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Adoptions Raise “Right to Know” Questions

Q: What is an adoptive family allowed to know about the birth parents? 
A: In Ohio, the adoptive family may obtain any "non-identifying" social or medical history including biographical information about both the child's parents. (Non-identifying information might include a first name and some background or medical details, but would not include a last name, address, phone number, or Social Security number.) "Identifying" information about the birth parents can be provided to the adoptive parents only if agreed upon between the parties. Such information can be provided to the adoptive parents by the birth parents themselves, or by the agency or attorney handling the adoption.

Q: How much can a birth parent know about adoptive parents, such as occupation, age, how long the couple has been waiting for a child, why the wait, etc.?
A: The birth parent may ask these questions, and adoptive parents can provide as much non-identifying or identifying information as they find personally acceptable, but they are not legally obligated to provide any information.

Q: May a birth parent choose an adoptive couple based upon their religious affiliation?
A: A birth parent may review prospective adoptive couples and may select a couple based on religious affiliation. The birth parent can hope that the child is raised in a religious environment, but the law cannot force adoptive parents to practice a certain faith.

Q: What is an open adoption?
A: An open adoption is one where all parties have complete identifying information about one another. Usually some sort of contact is continued between the parties, such as the exchange of pictures, letters, phone calls, or even visits. Birth parents and adoptive parents must agree to the open adoption; none of the parties can be forced to provide complete information or contact. A semi-open adoption involves an exchange of non-identifying information.

Q: Can a birth parent ask that the adoptive files be sealed?
A:
Adoption records are automatically sealed until the adopted child reaches the age of 21. Birth parents can refuse to allow adoption information to be released, or they can file a Release of Information allowing the records to be opened when the child reaches adulthood. If the adopted child is between 18 and 21 years of age, the information is released, upon request, to the adoptive parent. If the adopted child is 21 years of age or older, the information is released to the adopted child directly. It is always possible that new legislation might change the age restriction, so birth parents should keep abreast of the current laws.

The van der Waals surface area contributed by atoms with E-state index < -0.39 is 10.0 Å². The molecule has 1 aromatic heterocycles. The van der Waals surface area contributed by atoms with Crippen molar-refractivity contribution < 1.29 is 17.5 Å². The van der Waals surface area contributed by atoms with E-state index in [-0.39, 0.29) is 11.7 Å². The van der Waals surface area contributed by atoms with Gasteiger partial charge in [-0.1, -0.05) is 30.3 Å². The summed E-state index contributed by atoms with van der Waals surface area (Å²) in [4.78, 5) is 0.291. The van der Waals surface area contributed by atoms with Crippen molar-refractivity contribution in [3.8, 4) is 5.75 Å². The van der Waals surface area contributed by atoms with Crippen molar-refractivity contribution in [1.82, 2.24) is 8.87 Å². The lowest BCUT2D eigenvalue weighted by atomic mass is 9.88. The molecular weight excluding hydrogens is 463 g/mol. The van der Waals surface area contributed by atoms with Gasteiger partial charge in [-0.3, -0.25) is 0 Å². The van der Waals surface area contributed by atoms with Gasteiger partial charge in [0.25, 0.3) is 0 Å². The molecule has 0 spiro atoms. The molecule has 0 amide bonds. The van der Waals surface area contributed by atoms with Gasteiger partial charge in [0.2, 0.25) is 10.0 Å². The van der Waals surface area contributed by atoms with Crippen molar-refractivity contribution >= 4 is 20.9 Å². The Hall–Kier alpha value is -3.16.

Q: Will the adopted child be able to get information about the birth parent from the adoptive parents?
A:
Yes, if the adoptive parents choose to share this information. Otherwise the child may have to wait until he or she is 21 years of age and the birth parents have filed a release with the Bureau of Vital Statistics.

Q: What, exactly, does the birth parent's adoption file contain and who has access to it?
A: Generally, the file contains a copy of all social/medical information and legal pleadings. Only the attorney or agency handling the adoption and the birth parent have access to the file.

Q: If an adopted child decides, at some point, to search for the birth parent, will the adoption agency or attorney contact the birth parent before the child does?
A:
This can be done if the birth parent wishes. The birth parent should make this wish known to the adoption agency or attorney.

Q: May a birth parent write the adoptive parents a letter explaining the reasons for placing the child for adoption, and will the birth parent be assured that the adoptive couple will receive and read it, and share it with the child at an appropriate time?
A: A birth parent may write such a letter, and hope that the adoptive parents will share the letter with the child. While adoptive parents cannot be forced to read such a letter or share it with the child, they may appreciate the option.

Q: Will the adopted child be able to find the birth parent if he/she decides to search?
A:
Usually, the child will only be able to find a birth parent who wants to be found. Under current Ohio law, birth parents must file a Release of Information with the Bureau of Vital Statistics, where they can indicate whether or not they want identifying information to be released.

Q: I was adopted many years ago and now have children of my own. One of my
children recently needed medical attention and I was required to provide medical history on my parents. How can I obtain my family medical history? I have no desire to know identifying information regarding my birth parents.
A:
Contact the attorney, agency or probate court in the county where the adoption was finalized.

Q: Can adoptive parents force a birth parent to disclose information under any circumstance?
A: Adoptive parents can force a birth parent to disclose information only with a court order stating that obtaining this information is medically necessary and in the child's best interest.

10/18/2013

Law You Can Use is a weekly consumer legal information column provided by the Ohio State Bar Association. This article was prepared by Columbus attorney Thomas Taneff, who concentrates on probate and adoption law and has served on the Ohio Adoption Commission.

Articles appearing in this column are intended to provide broad, general information about the law. Before applying this information to a specific legal problem, readers are urged to seek advice from an attorney.

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